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A new medical research centre established at Griffith University is offering hope to those suffering from spinal cord injury – progressing ground-breaking work that could see paralysed patients walking and feeling again.

Researchers at the Griffith University Clem Jones Centre for Neurobiology and Stem Cell Research, opened by Premier Annastacia Palaszczuk, are preparing to conduct clinical trials by 2018 focused on restoring motor and sensory function to badly injured people.

Research team leader Dr James St John said the initiative was building on research conducted around the world in the past 20 years, which involved transplanting olfactory ensheathing cells from the nose into injured spinal cords to form a cellular bridge. This enables nerve cells to regenerate and make functional motor and sensory connections.

“The medical research being done here at this centre could transform the lives of people with an acquired brain injury or a spinal injury. And the first tests are very encouraging,” the Premier said at the opening.

“I want to thank (Vice Chancellor) Ian O’Connor and Dr James St John for the outstanding leadership happening here at Griffith University.

“This is about taking medical research to the next steps. It is ground breaking research.”

Repairing spinal cords

Dr St John said his team was currently focused on refining cellular aspects of the process, which was a crucial part of repairing spinal cords and could also have implications for the treatment of acquired brain injuries.

“This exciting therapy now offers hope to those who live with spinal cord injury that paralysis does not have to be forever,” he said.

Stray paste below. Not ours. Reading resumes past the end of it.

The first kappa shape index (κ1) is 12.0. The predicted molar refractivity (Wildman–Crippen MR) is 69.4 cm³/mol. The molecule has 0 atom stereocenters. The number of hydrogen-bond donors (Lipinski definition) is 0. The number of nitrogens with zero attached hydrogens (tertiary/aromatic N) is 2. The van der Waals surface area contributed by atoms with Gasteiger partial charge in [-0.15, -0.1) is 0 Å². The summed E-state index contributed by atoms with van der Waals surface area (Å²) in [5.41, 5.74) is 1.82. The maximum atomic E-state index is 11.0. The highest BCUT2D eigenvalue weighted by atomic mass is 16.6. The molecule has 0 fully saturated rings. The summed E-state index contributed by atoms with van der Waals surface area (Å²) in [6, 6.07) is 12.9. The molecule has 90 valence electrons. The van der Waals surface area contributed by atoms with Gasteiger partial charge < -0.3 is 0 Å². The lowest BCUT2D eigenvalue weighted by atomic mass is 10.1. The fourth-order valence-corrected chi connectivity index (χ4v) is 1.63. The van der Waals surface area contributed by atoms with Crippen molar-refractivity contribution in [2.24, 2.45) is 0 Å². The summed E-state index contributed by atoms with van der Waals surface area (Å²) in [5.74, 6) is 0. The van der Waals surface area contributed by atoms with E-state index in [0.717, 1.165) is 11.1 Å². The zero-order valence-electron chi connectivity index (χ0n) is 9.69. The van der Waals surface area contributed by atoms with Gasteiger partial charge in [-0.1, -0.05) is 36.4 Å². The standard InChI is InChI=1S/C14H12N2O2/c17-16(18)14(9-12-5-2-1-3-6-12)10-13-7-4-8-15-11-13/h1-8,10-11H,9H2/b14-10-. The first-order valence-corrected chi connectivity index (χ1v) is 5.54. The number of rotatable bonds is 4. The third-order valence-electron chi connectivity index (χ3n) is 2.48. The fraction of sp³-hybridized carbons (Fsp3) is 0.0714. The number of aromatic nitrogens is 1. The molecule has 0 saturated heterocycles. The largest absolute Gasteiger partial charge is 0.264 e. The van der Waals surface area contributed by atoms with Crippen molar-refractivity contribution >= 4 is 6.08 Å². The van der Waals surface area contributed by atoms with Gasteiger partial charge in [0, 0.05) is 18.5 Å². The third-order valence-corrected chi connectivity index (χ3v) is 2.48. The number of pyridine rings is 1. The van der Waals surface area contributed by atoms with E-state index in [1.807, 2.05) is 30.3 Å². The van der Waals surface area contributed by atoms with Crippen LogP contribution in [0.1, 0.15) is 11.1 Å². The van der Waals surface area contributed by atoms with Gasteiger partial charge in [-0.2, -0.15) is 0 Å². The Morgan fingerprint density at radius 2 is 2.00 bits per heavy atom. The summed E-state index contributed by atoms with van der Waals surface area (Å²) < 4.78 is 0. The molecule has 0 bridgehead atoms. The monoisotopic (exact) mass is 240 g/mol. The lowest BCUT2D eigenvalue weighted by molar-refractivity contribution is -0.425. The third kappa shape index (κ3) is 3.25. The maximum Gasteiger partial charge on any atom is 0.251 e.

“To some degree, it is already proven that this process can work but we need to improve the results.

“One of the keys to that is working out how to stimulate the cells to grow and migrate faster and to find specific cells that do those things when we need them to.

“We are getting some fantastic results already and are unbelievably excited about it.”

Building on global success

There has been some success in restoring movement to paralysed patients with the use of robots but so far researchers have been unable to work out how to re-establish the sensations of touch and temperature. Both motor and sensory function could be restored with cellular therapy.

Dr St John said an innovative approach was being used to get the results needed to progress to the clinical trial phase, which involved improved cell purification, 3D bioprinting and natural product drug discovery.

The therapy has its origins in Queensland with now retired Prof Alan Mackay-Sim, from Griffith University’s Eskitis Institute, who led the world’s first phase one clinical trial in 2002, which demonstrated its safety in patients with spinal paralysis.

More than 12,000 Australians currently live with spinal paralysis and each year 300 people are diagnosed with the condition.

(Source: Griffith University)

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Posted On: 3 July, 2016
Modified On: 8 July, 2016


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